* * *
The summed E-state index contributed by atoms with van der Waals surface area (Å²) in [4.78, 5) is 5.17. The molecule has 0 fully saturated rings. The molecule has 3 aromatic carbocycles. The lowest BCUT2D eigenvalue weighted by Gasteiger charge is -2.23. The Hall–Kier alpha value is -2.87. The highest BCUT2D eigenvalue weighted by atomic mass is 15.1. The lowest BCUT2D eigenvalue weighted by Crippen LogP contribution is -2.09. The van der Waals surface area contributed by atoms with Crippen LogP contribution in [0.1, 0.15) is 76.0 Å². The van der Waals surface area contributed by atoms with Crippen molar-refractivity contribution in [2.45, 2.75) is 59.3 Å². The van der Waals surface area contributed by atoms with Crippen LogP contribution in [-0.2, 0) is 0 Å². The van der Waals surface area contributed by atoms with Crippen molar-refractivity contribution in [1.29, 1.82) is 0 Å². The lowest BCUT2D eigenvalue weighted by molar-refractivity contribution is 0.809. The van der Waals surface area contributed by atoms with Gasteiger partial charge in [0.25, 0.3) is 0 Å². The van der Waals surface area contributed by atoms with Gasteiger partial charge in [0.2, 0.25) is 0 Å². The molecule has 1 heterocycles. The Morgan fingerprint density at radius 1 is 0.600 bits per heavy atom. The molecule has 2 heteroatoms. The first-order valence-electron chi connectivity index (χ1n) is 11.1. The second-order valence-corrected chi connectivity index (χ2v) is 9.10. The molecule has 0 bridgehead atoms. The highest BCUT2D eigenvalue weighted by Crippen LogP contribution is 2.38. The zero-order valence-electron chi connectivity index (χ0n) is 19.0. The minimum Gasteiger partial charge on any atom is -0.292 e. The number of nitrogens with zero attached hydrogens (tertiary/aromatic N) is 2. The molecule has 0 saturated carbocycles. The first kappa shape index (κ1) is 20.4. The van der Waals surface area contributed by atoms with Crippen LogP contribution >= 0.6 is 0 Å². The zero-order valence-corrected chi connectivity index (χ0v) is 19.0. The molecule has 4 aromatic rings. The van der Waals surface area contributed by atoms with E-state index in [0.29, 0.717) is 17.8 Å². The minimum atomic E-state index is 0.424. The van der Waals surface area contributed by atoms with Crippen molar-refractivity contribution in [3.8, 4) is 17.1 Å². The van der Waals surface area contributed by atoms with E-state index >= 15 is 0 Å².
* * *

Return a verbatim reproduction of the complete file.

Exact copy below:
The summed E-state index contributed by atoms with van der Waals surface area (Å²) in [4.78, 5) is 5.17. The molecule has 0 fully saturated rings. The molecule has 3 aromatic carbocycles. The lowest BCUT2D eigenvalue weighted by Gasteiger charge is -2.23. The Hall–Kier alpha value is -2.87. The highest BCUT2D eigenvalue weighted by atomic mass is 15.1. The lowest BCUT2D eigenvalue weighted by Crippen LogP contribution is -2.09. The van der Waals surface area contributed by atoms with Crippen LogP contribution in [0.1, 0.15) is 76.0 Å². The van der Waals surface area contributed by atoms with Crippen molar-refractivity contribution in [2.45, 2.75) is 59.3 Å². The van der Waals surface area contributed by atoms with Crippen LogP contribution in [-0.2, 0) is 0 Å². The van der Waals surface area contributed by atoms with Crippen molar-refractivity contribution in [1.29, 1.82) is 0 Å². The lowest BCUT2D eigenvalue weighted by molar-refractivity contribution is 0.809. The van der Waals surface area contributed by atoms with Gasteiger partial charge in [0.25, 0.3) is 0 Å². The van der Waals surface area contributed by atoms with Gasteiger partial charge in [0.2, 0.25) is 0 Å². The molecule has 1 heterocycles. The Morgan fingerprint density at radius 1 is 0.600 bits per heavy atom. The molecule has 2 heteroatoms. The first-order valence-electron chi connectivity index (χ1n) is 11.1. The second-order valence-corrected chi connectivity index (χ2v) is 9.10. The molecule has 0 bridgehead atoms. The highest BCUT2D eigenvalue weighted by Crippen LogP contribution is 2.38. The zero-order valence-electron chi connectivity index (χ0n) is 19.0. The minimum Gasteiger partial charge on any atom is -0.292 e. The number of nitrogens with zero attached hydrogens (tertiary/aromatic N) is 2. The molecule has 0 saturated carbocycles. The first kappa shape index (κ1) is 20.4. The van der Waals surface area contributed by atoms with Crippen LogP contribution >= 0.6 is 0 Å². The zero-order valence-corrected chi connectivity index (χ0v) is 19.0. The molecule has 4 aromatic rings. The van der Waals surface area contributed by atoms with E-state index in [0.29, 0.717) is 17.8 Å². The minimum atomic E-state index is 0.424. The van der Waals surface area contributed by atoms with Crippen molar-refractivity contribution in [3.8, 4) is 17.1 Å². The van der Waals surface area contributed by atoms with E-state index >= 15 is 0 Å².